District M And Sharethrough Merge To Form Single Exchange

exchange mergerDistrict M and Sharethrough will merge to form a single exchange covering native, display, mobile, instream and video.

Their combined scale serves a dual purpose. First, it puts them in a better position with buyers, who are working with fewer, but larger exchanges. Second, the two companies will double their revenue, putting them in a better position to potentially go public.

“The market is so positive right now about this category. Advertising is being truly valued again,” noted Sharethrough CEO Dan Greenberg, who will become president of the combined company.

Other exchanges have been acting on the market optimism about ad tech: Magnite acquired the video exchange SpotX last week to form a omnichannel ad exchange with a heavy video focus. And PubMatic went public in December, and has seen its stock go up by 66% since.

As part of the merger, District M raised $19 million in Series C funding from existing Canadian investors, the Fonds de solidarité FTQ (FSTQ), Investissement Quebec (IQ) and Export & Development Canada (EDC).

“This is an opportunity for both of our companies to significantly grow revenue and our publisher footprint with an omnichannel strategy,” said District M CEO JF Cote, who will lead the combined company.

Fast-forwarding to growth

By combining, District M and Sharethrough will double their revenue, publisher imprint and headcount.

The two companies together will employ 140 people. According to LinkedIn, District M’s headcount has declined 8% over the past two years, while Sharethrough’s headcount has declined 37%.

Sharethrough listed a headcount of 92 when it received a PPP loan in April. Its headcount at the time of the merger was 64 people.

Moving to a fully programmatic business, closing its UK office and moving customer support to New York all led to staffing reductions, Greenberg said.

The declining headcounts speak to the challenges faced by smaller exchanges. Header bidding means that an exchange’s unique access to inventory is mostly a thing of the past. Buyers are doing supply path optimization and paring down the number of exchanges they work with.

Exchanges like Sharethrough’s, that specialize in a single format, native, are more likely to hit the agency chopping block. And smaller exchanges – like District M and Sharethrough separately – are also more likely to get cut as buyers do supply path optimization.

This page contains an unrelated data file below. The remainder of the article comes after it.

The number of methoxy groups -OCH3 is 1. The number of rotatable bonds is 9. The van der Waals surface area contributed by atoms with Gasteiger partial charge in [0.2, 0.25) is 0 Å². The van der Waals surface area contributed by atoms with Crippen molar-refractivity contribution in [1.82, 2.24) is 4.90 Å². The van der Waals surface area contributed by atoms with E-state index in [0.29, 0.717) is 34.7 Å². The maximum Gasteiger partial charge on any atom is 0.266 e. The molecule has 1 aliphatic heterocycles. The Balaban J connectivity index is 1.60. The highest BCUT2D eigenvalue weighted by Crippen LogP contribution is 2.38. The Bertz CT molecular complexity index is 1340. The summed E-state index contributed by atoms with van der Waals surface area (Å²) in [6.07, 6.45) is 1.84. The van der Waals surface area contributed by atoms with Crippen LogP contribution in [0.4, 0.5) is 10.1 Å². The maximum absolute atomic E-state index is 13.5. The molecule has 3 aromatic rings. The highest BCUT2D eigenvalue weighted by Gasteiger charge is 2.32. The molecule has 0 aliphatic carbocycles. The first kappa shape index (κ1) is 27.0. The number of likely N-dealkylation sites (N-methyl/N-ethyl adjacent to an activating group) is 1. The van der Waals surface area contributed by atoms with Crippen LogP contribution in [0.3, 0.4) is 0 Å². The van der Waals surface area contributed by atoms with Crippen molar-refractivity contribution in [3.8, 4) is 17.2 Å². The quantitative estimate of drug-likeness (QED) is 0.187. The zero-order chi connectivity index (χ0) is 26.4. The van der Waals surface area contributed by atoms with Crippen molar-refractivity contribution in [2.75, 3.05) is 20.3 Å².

A merger helps stave off agencies from cutting them. Combined, the two companies will be the fourth-largest, independent, private exchange, Greenberg said. Companies that aren’t among the top-ranked exchanges are most likely to get cut.

“To operate at this level of scale gives us a seat at the table,” Greenberg said.

Cote said the merger will address these marketplace issues and better position the exchanges with publishers and buyers.

“For advertisers, the most strategic partners are the ones with the most scale and performance,” Cote said in a statement. “Our combined company is that partner, built for the modern advertising ecosystem.”

Even pre-merger, Greenberg said both companies made it through 2020 in relatively good shape. Though the pandemic made for a “tough” Q2, “we roared back in Q3 and Q4,” he said. Both District M and Sharethrough turned a profit last year, he added.

Post-merger, District M will move its accounts and partnerships onto Sharethrough’s platform, STX. Together, the merged exchange will reach 40,000 publishers, giving advertisers more scale than before. The combined company also plans to add CTV to its roster.

Greenberg said that the two exchanges’ publisher imprint wasn’t highly duplicative. “Even for publishers that overlapped, we had different access to different slots, or were on the app vs. the article pages,” or they worked with different buyers – all signs that a merger would lead to further growth.

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